Thanks for reading that wall of text, and I believe every single one of us can truly set ourselves free. It just involves front loading with hard work and seeing the potential a dollar can have. People say money doesn't grow on trees, that's because they haven't planted one yet.

"Money over bitches, nigga stick to the script." - Jay-Z
They gonna love me for my ambition.
11-28-2014 04:39 PM
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Yeti Offline
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Post: #2
RE: So You Want to Get Rich?
In what do we invest?

Vanguard index funds/IRA?


Roth IRA? Company 401(k) (if an employee)?

I'm all for keeping expenses low and investing 50% of my income, but I am looking for specific investment strategies, with the overall strategy being passive investment, not getting caught up too much in normal, everyday market volatility but instead simply:

- keeping living costs down
- investing 50% or more of my income
- reinvesting profits into further investments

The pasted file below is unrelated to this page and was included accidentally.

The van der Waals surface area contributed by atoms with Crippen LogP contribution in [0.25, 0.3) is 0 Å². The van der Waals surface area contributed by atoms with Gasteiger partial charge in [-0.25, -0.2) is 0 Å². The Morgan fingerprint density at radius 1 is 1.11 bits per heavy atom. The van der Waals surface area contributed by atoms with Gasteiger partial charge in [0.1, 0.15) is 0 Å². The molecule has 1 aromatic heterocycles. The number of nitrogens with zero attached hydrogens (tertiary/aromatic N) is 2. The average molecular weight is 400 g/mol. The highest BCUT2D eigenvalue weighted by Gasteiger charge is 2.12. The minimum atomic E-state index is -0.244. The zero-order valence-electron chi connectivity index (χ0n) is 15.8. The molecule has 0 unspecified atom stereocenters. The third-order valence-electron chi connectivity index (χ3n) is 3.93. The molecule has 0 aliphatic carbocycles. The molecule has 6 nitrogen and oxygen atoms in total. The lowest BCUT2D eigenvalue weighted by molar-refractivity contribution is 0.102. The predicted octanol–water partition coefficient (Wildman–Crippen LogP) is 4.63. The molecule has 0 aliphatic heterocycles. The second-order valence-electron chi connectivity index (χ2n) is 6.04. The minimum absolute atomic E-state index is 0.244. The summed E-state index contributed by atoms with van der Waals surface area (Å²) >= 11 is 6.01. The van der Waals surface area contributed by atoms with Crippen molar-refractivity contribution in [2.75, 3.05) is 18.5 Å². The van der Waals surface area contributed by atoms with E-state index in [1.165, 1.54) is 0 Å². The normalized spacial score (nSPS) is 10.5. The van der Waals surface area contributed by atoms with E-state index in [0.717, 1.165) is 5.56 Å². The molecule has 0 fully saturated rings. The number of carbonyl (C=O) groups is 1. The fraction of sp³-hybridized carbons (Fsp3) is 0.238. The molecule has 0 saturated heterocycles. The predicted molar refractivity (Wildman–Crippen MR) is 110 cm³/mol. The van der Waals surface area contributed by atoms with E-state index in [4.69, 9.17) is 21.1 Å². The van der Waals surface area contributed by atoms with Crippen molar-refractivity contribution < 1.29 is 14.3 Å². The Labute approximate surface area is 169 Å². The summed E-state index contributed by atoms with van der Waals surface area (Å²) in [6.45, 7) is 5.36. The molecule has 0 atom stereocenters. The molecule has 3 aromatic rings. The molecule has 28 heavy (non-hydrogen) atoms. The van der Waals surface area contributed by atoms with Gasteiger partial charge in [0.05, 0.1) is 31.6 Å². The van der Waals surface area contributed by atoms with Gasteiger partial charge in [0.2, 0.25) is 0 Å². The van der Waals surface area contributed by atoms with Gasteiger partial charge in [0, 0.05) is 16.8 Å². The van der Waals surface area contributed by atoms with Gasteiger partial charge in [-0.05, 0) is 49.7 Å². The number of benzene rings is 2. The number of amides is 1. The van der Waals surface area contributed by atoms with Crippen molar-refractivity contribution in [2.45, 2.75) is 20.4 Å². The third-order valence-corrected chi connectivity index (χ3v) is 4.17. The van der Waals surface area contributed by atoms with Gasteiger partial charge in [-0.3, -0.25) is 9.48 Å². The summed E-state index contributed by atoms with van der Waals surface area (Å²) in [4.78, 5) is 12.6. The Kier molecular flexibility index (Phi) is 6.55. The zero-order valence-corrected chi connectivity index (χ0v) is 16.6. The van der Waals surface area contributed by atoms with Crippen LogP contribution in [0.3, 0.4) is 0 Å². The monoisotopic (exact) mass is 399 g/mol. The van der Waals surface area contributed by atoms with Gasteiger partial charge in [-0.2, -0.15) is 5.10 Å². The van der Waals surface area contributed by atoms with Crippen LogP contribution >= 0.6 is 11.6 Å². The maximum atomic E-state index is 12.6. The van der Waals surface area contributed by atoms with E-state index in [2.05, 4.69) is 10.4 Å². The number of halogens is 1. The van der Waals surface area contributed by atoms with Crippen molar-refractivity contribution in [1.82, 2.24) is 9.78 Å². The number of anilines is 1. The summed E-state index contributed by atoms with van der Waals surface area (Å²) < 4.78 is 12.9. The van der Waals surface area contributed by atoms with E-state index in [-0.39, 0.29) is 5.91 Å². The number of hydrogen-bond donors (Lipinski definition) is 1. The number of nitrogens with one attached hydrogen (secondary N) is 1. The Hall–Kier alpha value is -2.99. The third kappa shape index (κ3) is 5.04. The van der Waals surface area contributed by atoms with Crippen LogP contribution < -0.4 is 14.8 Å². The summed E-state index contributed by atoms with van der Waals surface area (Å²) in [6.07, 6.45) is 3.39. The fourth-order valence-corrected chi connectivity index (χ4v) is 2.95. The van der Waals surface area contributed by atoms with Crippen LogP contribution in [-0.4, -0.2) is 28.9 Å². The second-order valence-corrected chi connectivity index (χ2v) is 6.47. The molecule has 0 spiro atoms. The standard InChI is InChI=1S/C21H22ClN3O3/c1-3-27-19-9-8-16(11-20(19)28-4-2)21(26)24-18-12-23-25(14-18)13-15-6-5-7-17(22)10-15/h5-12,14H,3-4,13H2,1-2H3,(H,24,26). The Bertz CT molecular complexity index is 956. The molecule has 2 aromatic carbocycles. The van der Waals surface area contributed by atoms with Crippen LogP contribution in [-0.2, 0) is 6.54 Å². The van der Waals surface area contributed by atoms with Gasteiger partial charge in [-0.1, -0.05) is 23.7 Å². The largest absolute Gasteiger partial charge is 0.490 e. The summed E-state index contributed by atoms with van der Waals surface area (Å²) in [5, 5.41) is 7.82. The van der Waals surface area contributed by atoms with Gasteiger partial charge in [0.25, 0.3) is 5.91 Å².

- not selling when the market is down, knowing that it eventually always goes back up

Besides investing the full $5,500 into a Vanguard IRA, in what else do I invest without having to fiddle around with it too much/without checking it at all? (Or once or twice a year)
11-28-2014 06:29 PM
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TheFinalEpic Offline
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RE: So You Want to Get Rich?
I would highly recommend not investing in those funds, and investing in your own business, real estate, or stocks and bonds of your choosing.

Because you want to be hands off, I would recommend real estate, or buy and hold blue chip stock. Real estate I personally enjoy due to the interaction with people (screening of tenants, collecting rents), but that can be outsourced to a property management company for a percentage of the rental income every month (usually about 2-5%).

I am from Canada, and the 401k is very similar to the RRSP government backed retirement plan. However, there is a maximum contribution every year, and due to the fact you can't take it out before retirement at a heavy penalty (here it is almost 17% last I checked), its a terrible investment for returns on an annual basis that you can actually realize (touch).

"Money over bitches, nigga stick to the script." - Jay-Z
They gonna love me for my ambition.
11-28-2014 08:20 PM
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Simeon_Strangelight Offline
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RE: So You Want to Get Rich?
Best book I recommend is one which is over 100 years old: